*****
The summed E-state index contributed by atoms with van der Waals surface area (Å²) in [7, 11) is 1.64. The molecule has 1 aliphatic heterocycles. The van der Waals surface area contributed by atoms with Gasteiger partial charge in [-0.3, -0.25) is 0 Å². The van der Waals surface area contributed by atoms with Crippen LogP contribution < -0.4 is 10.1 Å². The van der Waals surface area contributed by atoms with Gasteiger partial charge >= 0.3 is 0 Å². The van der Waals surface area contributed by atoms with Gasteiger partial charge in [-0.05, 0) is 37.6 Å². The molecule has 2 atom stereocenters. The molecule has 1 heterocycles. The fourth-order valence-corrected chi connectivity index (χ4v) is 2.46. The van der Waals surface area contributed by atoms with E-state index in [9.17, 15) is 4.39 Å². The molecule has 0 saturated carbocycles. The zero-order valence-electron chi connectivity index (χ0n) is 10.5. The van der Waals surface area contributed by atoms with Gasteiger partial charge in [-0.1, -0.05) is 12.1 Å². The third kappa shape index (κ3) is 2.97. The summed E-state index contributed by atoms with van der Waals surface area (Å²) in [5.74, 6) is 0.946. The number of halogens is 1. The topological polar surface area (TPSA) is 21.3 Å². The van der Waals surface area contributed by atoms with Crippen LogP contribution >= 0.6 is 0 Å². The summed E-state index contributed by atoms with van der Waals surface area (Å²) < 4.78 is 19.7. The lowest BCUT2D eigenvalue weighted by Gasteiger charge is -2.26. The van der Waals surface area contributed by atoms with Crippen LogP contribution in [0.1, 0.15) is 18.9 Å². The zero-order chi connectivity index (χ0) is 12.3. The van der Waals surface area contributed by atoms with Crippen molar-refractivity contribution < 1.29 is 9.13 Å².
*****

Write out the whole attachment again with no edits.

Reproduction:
The summed E-state index contributed by atoms with van der Waals surface area (Å²) in [7, 11) is 1.64. The molecule has 1 aliphatic heterocycles. The van der Waals surface area contributed by atoms with Gasteiger partial charge in [-0.3, -0.25) is 0 Å². The van der Waals surface area contributed by atoms with Crippen LogP contribution < -0.4 is 10.1 Å². The van der Waals surface area contributed by atoms with Gasteiger partial charge >= 0.3 is 0 Å². The van der Waals surface area contributed by atoms with Gasteiger partial charge in [-0.05, 0) is 37.6 Å². The molecule has 2 atom stereocenters. The molecule has 1 heterocycles. The fourth-order valence-corrected chi connectivity index (χ4v) is 2.46. The van der Waals surface area contributed by atoms with E-state index in [9.17, 15) is 4.39 Å². The molecule has 0 saturated carbocycles. The zero-order valence-electron chi connectivity index (χ0n) is 10.5. The van der Waals surface area contributed by atoms with Gasteiger partial charge in [-0.1, -0.05) is 12.1 Å². The third kappa shape index (κ3) is 2.97. The summed E-state index contributed by atoms with van der Waals surface area (Å²) in [5.74, 6) is 0.946. The number of halogens is 1. The topological polar surface area (TPSA) is 21.3 Å². The van der Waals surface area contributed by atoms with Crippen LogP contribution >= 0.6 is 0 Å². The summed E-state index contributed by atoms with van der Waals surface area (Å²) < 4.78 is 19.7. The lowest BCUT2D eigenvalue weighted by Gasteiger charge is -2.26. The van der Waals surface area contributed by atoms with Crippen LogP contribution in [0.1, 0.15) is 18.9 Å². The zero-order chi connectivity index (χ0) is 12.3. The van der Waals surface area contributed by atoms with Crippen molar-refractivity contribution < 1.29 is 9.13 Å².